While every great jazz musician knows the value of spontaneity, few understand the true value of being in the moment quite like Johnny O’Neal. A rising star in the early 1980s, O’Neal disappeared for more than two decades and found himself struggling with an AIDS diagnosis. Since returning to New York in 2010, however, both his life and his health have been on an upswing, cementing that long-promised status at the age of 60. His new album, In the Moment, is his most vivid recording to date, fully capturing the elegant pianism and emotionally gripping voice that have made him such a beloved fixture on the NYC jazz scene ever since his unparalleled comeback.
In the Moment will be released on [date] by Smoke Sessions Records – appropriately enough, as the label’s namesake club has been one of O’Neal’s home bases for the last seven years. The album features bassist Ben Rubens and drummer Itay Morchi, O’Neal’s regular working trio for the past year. The weightless swing and easy but deeply-felt interplay the three share reveal the benefits of their regular residencies – late-night every Saturday at Smoke Jazz & Supper Club and Sunday nights at Small’s. There’s no telling who might sit in during either of those nights on any given week, and true to that policy two very special guests dropped by the studio for this session – trumpet great Roy Hargrove and tenorman Grant Stewart.
Working with young players such as Rubens – who also served apprenticeships under drum legends Al Harewood and Killer Ray Appleton – and Israeli-born Morchi allows O’Neal to play the role of mentor that icons like Art Blakey and Milt Jackson played in his own youth. “I was blessed to come up at the tail end of an era where I played with a lot of great masters,” he says. “Playing with Blakey was the best school. I’m passing that on now to this new generation. Young kids today deserve to play with the veterans – and I reciprocate those same sentiments because they keep me on my toes.”
For O’Neal, playing “in the moment” means never neglecting a single gig – even if you’ve been working on the same stage week in and week out for seven solid years. “I always think of every show as an event,” he explains. “If you just think of it as a gig you have to play, it will come across that way. Every time I play, I play as if it’s the first time. I’m always a nervous wreck. My knees will be shaking before I go out to play. I never take nothin’ for granted.”
The wide-ranging repertoire on In the Moment provides a cross-section of the 200-plus pieces that make up the O’Neal Trio’s ever-changing book. The material ranges from blues to straightahead to post-bop to pop tunes to ballads, each one fully explored and deftly illuminated by O’Neal and his electrifying bandmates. Unlike most of his past recordings, it shows off several of O’Neal’s own compositions, some of which date back more than 20 years but have never been recorded.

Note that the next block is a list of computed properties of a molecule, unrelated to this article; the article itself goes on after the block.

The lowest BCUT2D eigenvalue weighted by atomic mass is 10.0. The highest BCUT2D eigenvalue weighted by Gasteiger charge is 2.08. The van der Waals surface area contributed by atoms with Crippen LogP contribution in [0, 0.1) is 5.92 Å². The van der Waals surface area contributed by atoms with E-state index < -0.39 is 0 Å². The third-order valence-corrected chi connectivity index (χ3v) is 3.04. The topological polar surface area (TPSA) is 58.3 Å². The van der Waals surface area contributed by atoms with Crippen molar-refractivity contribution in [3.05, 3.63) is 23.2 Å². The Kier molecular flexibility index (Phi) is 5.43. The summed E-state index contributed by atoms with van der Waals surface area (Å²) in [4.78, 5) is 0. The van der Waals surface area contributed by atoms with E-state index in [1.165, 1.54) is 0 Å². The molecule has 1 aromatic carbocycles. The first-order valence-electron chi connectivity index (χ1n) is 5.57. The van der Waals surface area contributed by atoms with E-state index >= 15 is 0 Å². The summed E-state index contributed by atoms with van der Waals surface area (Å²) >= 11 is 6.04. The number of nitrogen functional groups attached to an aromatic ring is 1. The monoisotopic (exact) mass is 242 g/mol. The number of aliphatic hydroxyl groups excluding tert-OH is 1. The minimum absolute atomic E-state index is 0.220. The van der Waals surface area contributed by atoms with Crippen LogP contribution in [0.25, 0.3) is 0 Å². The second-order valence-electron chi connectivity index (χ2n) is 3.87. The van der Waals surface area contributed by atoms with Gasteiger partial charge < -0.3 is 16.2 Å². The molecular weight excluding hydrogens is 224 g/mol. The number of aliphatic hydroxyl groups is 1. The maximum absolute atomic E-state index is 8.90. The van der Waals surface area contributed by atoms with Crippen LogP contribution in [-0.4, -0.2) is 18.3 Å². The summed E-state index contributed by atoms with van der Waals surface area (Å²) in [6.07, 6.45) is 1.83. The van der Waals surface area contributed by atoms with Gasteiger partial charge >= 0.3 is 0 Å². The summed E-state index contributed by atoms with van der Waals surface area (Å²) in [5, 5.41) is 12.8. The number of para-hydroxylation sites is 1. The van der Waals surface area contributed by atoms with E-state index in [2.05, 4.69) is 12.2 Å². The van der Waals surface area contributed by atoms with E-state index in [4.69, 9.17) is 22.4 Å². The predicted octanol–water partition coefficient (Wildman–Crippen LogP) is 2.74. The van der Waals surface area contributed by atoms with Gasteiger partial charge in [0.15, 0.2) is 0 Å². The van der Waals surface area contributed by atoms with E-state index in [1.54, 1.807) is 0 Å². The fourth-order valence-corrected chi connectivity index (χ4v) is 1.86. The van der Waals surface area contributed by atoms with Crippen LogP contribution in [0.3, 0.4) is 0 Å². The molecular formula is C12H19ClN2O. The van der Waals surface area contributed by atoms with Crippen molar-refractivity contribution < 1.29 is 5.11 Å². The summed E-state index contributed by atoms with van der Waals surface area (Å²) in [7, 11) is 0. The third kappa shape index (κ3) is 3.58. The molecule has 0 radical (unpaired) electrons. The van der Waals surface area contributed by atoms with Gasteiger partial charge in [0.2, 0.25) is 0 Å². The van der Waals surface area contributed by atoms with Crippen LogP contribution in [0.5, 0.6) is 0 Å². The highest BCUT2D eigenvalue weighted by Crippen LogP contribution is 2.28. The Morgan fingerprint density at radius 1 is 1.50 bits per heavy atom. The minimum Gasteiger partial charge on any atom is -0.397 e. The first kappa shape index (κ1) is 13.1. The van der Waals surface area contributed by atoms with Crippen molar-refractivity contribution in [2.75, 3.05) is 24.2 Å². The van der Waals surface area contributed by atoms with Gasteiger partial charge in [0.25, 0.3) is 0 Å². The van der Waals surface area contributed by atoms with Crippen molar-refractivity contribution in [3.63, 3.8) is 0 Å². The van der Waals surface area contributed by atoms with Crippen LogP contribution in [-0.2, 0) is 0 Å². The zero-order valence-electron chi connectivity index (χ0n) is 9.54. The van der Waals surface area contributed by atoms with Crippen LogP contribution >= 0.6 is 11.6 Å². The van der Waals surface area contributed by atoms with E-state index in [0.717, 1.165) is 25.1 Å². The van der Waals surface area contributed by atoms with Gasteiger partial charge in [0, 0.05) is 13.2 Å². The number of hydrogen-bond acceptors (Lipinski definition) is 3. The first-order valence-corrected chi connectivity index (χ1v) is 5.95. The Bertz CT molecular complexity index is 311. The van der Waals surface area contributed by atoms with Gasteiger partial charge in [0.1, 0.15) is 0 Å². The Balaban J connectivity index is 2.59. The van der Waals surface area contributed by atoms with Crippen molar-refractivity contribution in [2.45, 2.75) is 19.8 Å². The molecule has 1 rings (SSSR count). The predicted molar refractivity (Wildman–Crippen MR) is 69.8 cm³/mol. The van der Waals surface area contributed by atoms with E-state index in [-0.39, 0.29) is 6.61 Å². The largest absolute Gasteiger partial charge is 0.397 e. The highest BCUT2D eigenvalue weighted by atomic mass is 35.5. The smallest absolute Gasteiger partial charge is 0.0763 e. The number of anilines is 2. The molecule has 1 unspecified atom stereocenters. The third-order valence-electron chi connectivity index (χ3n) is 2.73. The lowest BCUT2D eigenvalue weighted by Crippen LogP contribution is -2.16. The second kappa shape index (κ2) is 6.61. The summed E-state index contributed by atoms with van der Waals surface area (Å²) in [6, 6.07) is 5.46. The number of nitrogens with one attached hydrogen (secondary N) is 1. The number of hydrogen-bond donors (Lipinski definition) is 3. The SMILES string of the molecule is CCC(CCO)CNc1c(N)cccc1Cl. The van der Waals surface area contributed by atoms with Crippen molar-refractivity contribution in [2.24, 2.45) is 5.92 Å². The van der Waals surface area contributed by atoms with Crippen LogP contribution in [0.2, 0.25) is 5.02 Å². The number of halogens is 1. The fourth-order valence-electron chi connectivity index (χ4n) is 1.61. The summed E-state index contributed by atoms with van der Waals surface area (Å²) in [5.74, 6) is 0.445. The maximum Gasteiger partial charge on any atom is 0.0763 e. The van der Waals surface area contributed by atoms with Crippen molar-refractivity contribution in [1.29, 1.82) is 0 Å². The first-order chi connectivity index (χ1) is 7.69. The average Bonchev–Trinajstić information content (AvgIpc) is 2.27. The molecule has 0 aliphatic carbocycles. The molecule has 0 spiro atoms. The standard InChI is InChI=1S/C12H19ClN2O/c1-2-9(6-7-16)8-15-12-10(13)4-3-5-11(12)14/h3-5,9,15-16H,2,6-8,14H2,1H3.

One of those is “Sweet Monk,” the album’s aptly-named title track. Bolstered by the darting horns of Hargrove and Stewart, the piece combines the off-kilter angularity of Thelonious Monk’s compositions with a inviting, sweet-natured charm that’s all O’Neal. Its bookend is the sun-and-sand brightness of “Tropical Breeze,” the lilting tune that closes the album. In between, O’Neal contributes the brisk “Churchill Grounds,” penned in 1992 on the occasion of the opening of the titular Atlanta jazz club; “CGLS,” a soft, playful tune written in honor of former triomates Charles Goold and Luke Sellick; and the tender, autobiographical love song “Being in Love With You.”
The latter is one of five vocal turns on the album for O’Neal, allowing him the opportunity to show off his rich, heartbreaking way with a lyric. The weathered ache of his voice on “Guilty” is perfectly complemented by Hargrove’s breathy, intimate solo. O’Neal is whimsical and conversational on “She Doesn’t Know (I Love Her),” moaning and sunbeaten on “A Slow Hot Wind,” trading serpentine lines with Stewart’s insinuating tenor; carefree on “Trav’lin Light;” and gutsy on Big Bill Broonzy’s blues lament “Just a Dream (On My Mind).”
As O’Neal proclaims, “I’m a piano player first – but secondly I like to shout the blues. People used to tell me people don’t want to hear the blues in New York. Are you kidding me? Sometimes I have to save the blues for the end of my set because if I do it in the middle I can’t follow it. New Yorkers love the blues.”
Long averse to singing, O’Neal was turned around by no more eminent a vocal powerhouse than Joe Williams one night in Kansas City, when the legendary jazz singer was in the audience for O’Neal’s set. “He heard me sing a standard and came up afterwards and asked, ‘Why are you not singing more? You’ve got it naturally. Let me tell you something, young man: if you’ve got it, flaunt it.’ Now my piano playing and singing go hand in hand.”
The remainder of the album is stunning in its diversity: from the pop world, a lush read of the Whitney Houston hit “Saving All My Love For You,” an elegant version of Earth, Wind & Fire’s “After the Love Has Gone,” and a striking, groove-driven reharmonization of The Stylistics’ “People Make the World Go ‘Round;” imaginative solo explorations of “Please Be Kind” and “The Folks Who Live on the Hill;” and a sprightly “Sunday in New York” with concise but lively solos from the full quintet.
Most importantly, this album shares O’Neal’s hard-won love of living in – and for – every single precious moment. “I’ve come through all these trials and setbacks, but I never let my health stop me from playing,” he says. “ A lot of people didn’t think I would actually make it to 60, so that birthday was such a gratifying moment. Now I’m a veteran, and I’m grateful for that. Some people get so much praise when they’re younger and they can’t handle it. I can appreciate things much more now.”